So when my brother acted weird (i.e. cleaned his bathroom, vacuumed the carpet, planned a shopping excursion complete with lunch date) she knew something was up.

But that didn't keep her from doing her hair, a process that takes 45 minutes on a good day and an hour in a half when "White Christmas" is on.

In anticipation of our arrival, I awoke at 6 a.m. Wednesday in our hotel room in South Dakota.

The journey from Jamestown, where I live, to Colorado, where the fam lives, is about 800 miles or 12 hours. Since we left Tuesday after work, we decided to split the departure into two days.

For me, 6 a.m. is more likely reserved for coming home from the bars, rather than waking and beginning one's morning, but on days like Wednesday, time didn't matter.

Until I waited for mom's hair to dry.

See, my mom is the kind of lady who vacuums the oven on Christmas morning. If Jesus is coming, the windows must be washed, the ceiling spackled and all dust mites accounted for. And that's just for Jesus. It gets worse for her daughter's boyfriends.

So if Cowboy came over and her hair was in pins and curlers, she'd beat me with the flat iron refuse me the peanut butter balls she bakes ONLY at Christmas. And that punishment, I can not bear.

By 1:30, we'd arrived in Loveland, a mere five minutes from the Ryan abode. Don't come home yet, my brother said via text message, she just got out of the shower.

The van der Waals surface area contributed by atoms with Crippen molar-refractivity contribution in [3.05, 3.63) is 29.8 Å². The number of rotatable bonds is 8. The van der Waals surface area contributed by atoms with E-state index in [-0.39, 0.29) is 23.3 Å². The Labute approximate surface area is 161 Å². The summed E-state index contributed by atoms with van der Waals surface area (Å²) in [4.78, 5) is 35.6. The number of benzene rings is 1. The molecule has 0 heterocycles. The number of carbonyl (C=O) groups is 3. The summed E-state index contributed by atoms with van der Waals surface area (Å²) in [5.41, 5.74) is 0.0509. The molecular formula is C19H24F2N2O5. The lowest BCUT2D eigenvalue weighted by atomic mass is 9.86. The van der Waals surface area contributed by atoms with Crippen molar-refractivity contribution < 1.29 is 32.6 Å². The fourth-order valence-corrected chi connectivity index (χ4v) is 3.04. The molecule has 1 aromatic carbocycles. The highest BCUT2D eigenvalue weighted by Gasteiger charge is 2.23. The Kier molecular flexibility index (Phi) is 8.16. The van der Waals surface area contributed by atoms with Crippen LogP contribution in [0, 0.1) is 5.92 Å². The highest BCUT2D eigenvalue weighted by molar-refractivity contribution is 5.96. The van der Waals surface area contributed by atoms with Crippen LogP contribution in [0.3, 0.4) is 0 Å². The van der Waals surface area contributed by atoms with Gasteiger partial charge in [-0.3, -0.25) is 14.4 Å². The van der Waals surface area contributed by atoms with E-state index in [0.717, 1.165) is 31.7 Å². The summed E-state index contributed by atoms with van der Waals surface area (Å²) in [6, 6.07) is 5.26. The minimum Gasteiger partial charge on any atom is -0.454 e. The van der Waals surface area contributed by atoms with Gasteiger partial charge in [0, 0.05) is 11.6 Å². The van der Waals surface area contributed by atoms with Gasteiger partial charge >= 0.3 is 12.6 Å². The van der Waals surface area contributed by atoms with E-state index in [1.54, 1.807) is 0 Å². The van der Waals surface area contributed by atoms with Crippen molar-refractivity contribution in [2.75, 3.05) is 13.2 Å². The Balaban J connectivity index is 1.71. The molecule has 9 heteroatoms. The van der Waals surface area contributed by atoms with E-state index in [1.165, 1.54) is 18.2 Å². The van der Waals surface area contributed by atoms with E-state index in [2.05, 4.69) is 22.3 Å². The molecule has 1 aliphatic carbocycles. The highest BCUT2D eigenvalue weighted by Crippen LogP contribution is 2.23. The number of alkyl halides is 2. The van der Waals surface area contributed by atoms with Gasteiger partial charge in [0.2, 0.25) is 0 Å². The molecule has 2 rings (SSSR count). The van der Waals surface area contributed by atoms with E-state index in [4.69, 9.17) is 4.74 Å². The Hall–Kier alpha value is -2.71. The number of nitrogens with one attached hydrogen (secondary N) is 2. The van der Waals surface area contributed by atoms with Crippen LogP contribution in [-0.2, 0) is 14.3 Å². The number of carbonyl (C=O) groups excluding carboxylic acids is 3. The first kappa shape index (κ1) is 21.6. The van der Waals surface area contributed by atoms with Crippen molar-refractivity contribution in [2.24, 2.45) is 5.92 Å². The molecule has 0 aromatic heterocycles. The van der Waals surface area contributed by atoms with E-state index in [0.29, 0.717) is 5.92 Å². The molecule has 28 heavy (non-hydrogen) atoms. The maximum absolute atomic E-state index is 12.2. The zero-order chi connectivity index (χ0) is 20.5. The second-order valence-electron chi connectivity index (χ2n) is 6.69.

Fine.

So we gassed up the car, bought a wash and didn't eat all the snacks I'd packed so as not to spoil the lunch I promised my brother I'd share with them.

By 2 p.m., the mom still wasn't ready, so we drove to the nearest bar for Bloody Ceasers -- a drink customary in the northern regions. It's made with clam juice. And tastes like salad dressing with too much pepper. Dislike.

At 2:30, she still wasn't ready but I WAS so we drove over anyway.

I get antsy in my pantsy for surprises and always ruin them. I think I was born with the defect. Like, when I was four, my dad took me shopping and when we got home I said MOM! I'm not going to tell you we got you a GREEN COAT for Christmas.

So when Cowboy and I parked the G6, I could barely hold my pee I was so excited to knock on the door. So instead of knocking, I rang the doorbell. Over and Over and Over I rang the doorbell. When she still didn't answer, I just walked in, to the house I've never lived, and asked where she kept her cafe verona.

***

2 comments:

  1. All I have to say is I felt just like Peter's mother just hearing your voice say Hi Aunt Bev I;m here in Windsor, Colorado.
    I was also relieved to know that Jane had someone to help her hunt down all the Thanksgiving bargains! See you on Christmas. I'll try to shovel a path through all the SNOW!!! The crunchies are in progress!!!

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  2. yes, i did tear up at the video. I havent laughed at cheese like that since the last time i saw it which was probably the late eighties!! ah... memories.